Table 17

By on April 22, 2014

I’m not God (glad we cleared that up). I’m not even really qualified to do anything. I’m just an average girl drawing some average conclusions about restaurants. Though my work does have a surprising amount of parallels with Rocket Science, I must admit to you now before we go any further, Rocket Scientist I am not. I don’t even consider brunch my religion, and for a foodie in Toronto that’s just blasphemous. An atheist through and through, I believe in nothing beyond enjoying the present moment as best ye can. So pass the wine list, are you done with that cocktail? (I will shamelessly guzzle it down) And yes we will take some more bread, and can we add a charcuterie plate to our steaks? K thanks. Can you smell a touch of hedonism in the air? Yes I can.

It’s a Wednesday night when I find myself tucked into a corner table at Table 17 in Leslieville, a continental bistro with a focus on seasonal ingredients and a wine list to write home about. It’s pretty empty when we arrive (we are a tad early) but the place filled up fast. As I attempt to draw some mind-blowing conclusions about the décor scheme- is that cedar wood on the wall? The rope is a nice touch! Do you reckon the chandelier is Victorian? I decide to ask our server, Sarah to steer us in the right direction.

“So Sarah, what’s the theme behind all this?” I say tactfully.

At first her answer seems like a hodgepodge of different cuisines and cultures, Mediterranean, French, a little Japanese (Chef John Sinopoli after all has a very eclectic past, his experience ranges from the narrow over-populated streets of Tokyo to the finer kitchens of NYC) then Sarah says something that strikes a chord with me.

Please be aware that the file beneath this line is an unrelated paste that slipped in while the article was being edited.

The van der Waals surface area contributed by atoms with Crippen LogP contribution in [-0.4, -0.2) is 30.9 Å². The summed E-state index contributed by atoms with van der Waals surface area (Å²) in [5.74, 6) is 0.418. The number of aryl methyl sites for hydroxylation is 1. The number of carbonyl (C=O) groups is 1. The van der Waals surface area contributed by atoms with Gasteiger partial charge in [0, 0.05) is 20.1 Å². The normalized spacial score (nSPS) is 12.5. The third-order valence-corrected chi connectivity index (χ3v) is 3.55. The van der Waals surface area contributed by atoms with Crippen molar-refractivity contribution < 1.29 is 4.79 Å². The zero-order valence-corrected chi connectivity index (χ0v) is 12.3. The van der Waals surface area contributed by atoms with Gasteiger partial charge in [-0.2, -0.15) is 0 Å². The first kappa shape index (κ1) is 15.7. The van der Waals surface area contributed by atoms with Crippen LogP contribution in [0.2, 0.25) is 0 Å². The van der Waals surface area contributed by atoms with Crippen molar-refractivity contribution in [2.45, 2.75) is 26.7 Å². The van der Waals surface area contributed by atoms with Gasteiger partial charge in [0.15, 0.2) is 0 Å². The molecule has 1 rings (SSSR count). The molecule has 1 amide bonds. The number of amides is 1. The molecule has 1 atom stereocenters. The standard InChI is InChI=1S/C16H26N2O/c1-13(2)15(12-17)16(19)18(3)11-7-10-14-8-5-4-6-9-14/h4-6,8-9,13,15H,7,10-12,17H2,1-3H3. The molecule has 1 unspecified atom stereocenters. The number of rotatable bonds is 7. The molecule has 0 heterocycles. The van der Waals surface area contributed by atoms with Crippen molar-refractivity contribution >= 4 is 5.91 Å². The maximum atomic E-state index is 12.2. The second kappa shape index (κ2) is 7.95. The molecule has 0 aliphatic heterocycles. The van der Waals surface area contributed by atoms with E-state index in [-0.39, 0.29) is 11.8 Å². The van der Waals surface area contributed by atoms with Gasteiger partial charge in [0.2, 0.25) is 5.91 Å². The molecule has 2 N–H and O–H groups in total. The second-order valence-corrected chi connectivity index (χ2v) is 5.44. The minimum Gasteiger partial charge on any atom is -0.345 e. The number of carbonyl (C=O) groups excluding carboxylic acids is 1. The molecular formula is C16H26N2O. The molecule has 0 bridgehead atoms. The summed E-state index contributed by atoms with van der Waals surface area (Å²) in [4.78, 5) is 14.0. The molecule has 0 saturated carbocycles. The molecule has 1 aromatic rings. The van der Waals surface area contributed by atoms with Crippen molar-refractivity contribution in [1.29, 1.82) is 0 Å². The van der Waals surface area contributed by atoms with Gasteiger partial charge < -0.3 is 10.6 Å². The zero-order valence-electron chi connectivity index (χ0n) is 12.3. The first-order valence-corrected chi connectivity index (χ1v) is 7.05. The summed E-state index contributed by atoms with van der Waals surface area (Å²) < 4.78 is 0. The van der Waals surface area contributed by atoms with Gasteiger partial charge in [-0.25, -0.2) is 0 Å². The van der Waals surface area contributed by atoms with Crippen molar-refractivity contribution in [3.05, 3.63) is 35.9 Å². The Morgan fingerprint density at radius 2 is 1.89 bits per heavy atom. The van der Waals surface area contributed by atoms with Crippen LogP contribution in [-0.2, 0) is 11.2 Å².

“We don’t want to be pigeon holed.”

Ah! It’s all beginning to make sense now. Before tonight’s reservation, like any good food journalist, I did my research. Though it seemed no matter how many articles/write-ups I sifted through on this joint, I couldn’t get a read on this place. And so I arrived tonight, in that glorious state confusion, not knowing what to expect. And so we begin…with cocktails of course.


As the haute cocktail scene heats up in Toronto, expectations are amped up. You mean you don’t serve cocktails with unicorn bone dust? Psh…what a bust! Moving on. I had my pretty little eyes set on the Pomegranate Sour, a medley of Finlandia Vodka, grapefruit juice, pomegranate juice, and fresh citrus juices ($12) my friend had the more classic Bourbon Sour, Maker’s Mark, fresh citrus juices and a “Table 17 marinated cherry” ($12-15) As I said, there was no unicorn dust (which had me a little disappointed at first) but once I managed to come back to Earth, I decided these cocktails were classy, refreshing (duh) and liberally garnished with pomegranate seeds- a win in my books.

Now the wine list. I like my wine, I like it red, and I like it in a big ass glass. I know a thing or two about tannins, I’ve been around the block, but sadly Sommelier I am not (remember unqualified?) The wine list at Table 17 is extensive. Clip to my face sussing out the list like a pro, then ordering the only thing I can pronounce like an idiot. We choose the 2009 Pagos de Araiz, ‘Crianza’, Merlot ($11 a glass). It was served lightly chilled, yum.


I would argue the most important part of any restaurant experience is the food. Personally I would sit through hailstorms if the ceviche were good enough. We kick things off with some Steak Tartare ($15) and the recommended Polenta Abruzzese ($15). The toppings change on the daily so be sure to ask your server. Today was a Pork Ragu Bianco. The polenta was oh-so-creamy and melt-in-your-mouthy. My only advice would be to add the chili flakes they so conveniently bring you, without them the dish danced about bland.